Is it celebration? There's a disconnect between holidays in the US and what events people actually celebrate. Some, such as Christmas and Memorial Day, are actually used as days of celebration by large numbers of people, regardless of whether the celebration is actually connected to the original purpose of those holidays; but some, such as Presidents Day and Columbus Day, achieve nothing more than a collective "Yay: a day off!" Why not a day like the Monday after Superbowl Sunday, when it would actually be useful for a ton of people whose livers are still working off the previous night's festivities?

So, is it time off? Disregarding the fact that many private sector workers don't get all US holidays off, there's also the problem that national holidays are distributed poorly for purposes of providing a freebie day every so often. Here are US federal holidays:

  • New Year's Day (January 1)
  • MLK Jr. Day (3rd Monday in January)
  • Presidents Day (3rd Monday in February)
  • Memorial Day (Last Monday in May)
  • Independence Day (July 4)
  • Labor Day (First Monday in September)
  • Columbus Day (Second Monday in October)
  • Veterans Day (November 11)
  • Thanksgiving (Fourth Thursday in November)
  • Christmas (December 25)

Look at how poorly distributed they are:

  • 3 in the space of four weeks (Christmas, New Year's, MLK Day), then one a month later, followed by a 3 month abyss until Memorial Day.
  • Only one in the middle of summer (July 4).
  • Finally, two in the colder part of autumn, after they would typically be useful for outdoor activity in large parts of the US.

If holidays are about time off, it seems they should be better distributed.

Purely for the sake of intellectual masturbation, let's free up some holidays for redistribution by eliminating some of them:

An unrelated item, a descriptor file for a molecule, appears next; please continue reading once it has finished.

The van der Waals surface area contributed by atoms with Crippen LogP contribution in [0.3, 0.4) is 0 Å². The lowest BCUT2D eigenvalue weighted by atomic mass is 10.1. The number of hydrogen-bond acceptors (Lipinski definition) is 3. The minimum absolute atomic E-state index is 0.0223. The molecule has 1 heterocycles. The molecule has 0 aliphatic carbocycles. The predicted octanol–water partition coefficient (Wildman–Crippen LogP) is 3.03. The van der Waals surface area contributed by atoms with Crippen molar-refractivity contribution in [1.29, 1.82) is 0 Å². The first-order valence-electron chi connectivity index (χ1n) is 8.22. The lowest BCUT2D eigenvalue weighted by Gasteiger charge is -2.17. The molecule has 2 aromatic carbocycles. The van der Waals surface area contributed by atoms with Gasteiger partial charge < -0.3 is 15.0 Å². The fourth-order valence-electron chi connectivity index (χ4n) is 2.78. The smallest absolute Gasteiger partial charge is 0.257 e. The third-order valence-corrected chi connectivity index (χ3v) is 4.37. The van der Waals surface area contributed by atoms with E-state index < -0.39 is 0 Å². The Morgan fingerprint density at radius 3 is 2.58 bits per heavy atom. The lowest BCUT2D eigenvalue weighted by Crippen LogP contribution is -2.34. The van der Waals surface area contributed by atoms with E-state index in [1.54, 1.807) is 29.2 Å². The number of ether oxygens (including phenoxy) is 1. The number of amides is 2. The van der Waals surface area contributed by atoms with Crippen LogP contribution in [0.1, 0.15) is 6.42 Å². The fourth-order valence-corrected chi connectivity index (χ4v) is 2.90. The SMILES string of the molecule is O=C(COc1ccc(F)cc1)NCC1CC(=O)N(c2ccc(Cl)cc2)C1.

• Presidents Day. Fuck them.
  • Columbus Day. Fuck him.
  • Veterans Day. Combine this with Memorial Day.

I would keep the others for the following reasons:

  • New Year's Day: people need this day for recovery.
  • MLK Jr. Day: poorly timed so close to New Year's, but an important holiday in the context of American race relations. I would maybe argue for moving it to some other significant date in American race relations.
  • Memorial Day: by far the more widely-celebrated of the two veterans' holidays, this should be expanded in scope to cover both.
  • Independence Day: the only summer holiday (summer=June, July, August) and an important holiday in the context of American self-determination.
  • Labor Day: not really celebrated for its own reasons anymore, but this is the traditional end-of-summer BBQ holiday.
  • Thanksgiving and Christmas: important traditional family holidays.

Clearly one needs to be added for the Monday after Superbowl Sunday, which unfortunately now gets us back to 4 holidays in a month and a half, further arguing for moving MLK Jr. Day elsewhere; but let's just deal with that constraint.

So, now we need to deal with three major issues: the gap between Superbowl Monday and Memorial Day (3½ months), the singular summer holiday, and the nearly-3 month gap between Labor Day and Thanksgiving. We just freed up three holidays, but used one for Superbowl Monday, so we'll have to add one more federal holiday to cover all three of these issues. I therefore propose a spring Monday or Friday holiday at the end of March or the beginning of April, a summer Monday or Friday holiday in the beginning of August, and an autumn holiday in the middle of October.

Shit, now we're back to celebrating Columbus Day.

Fuck that. Instead, loosen the schedule slightly and make the holiday on October 31st, so parents can take their kids out trick-or-treating. Don't give it an official name, so people can call it Halloween or Samhain or whatever they like. If it becomes a federal holiday, you might even be able to move it to the Monday or Friday of the Oct 31/Nov 1 week and get the culture to move Halloween celebrations to match.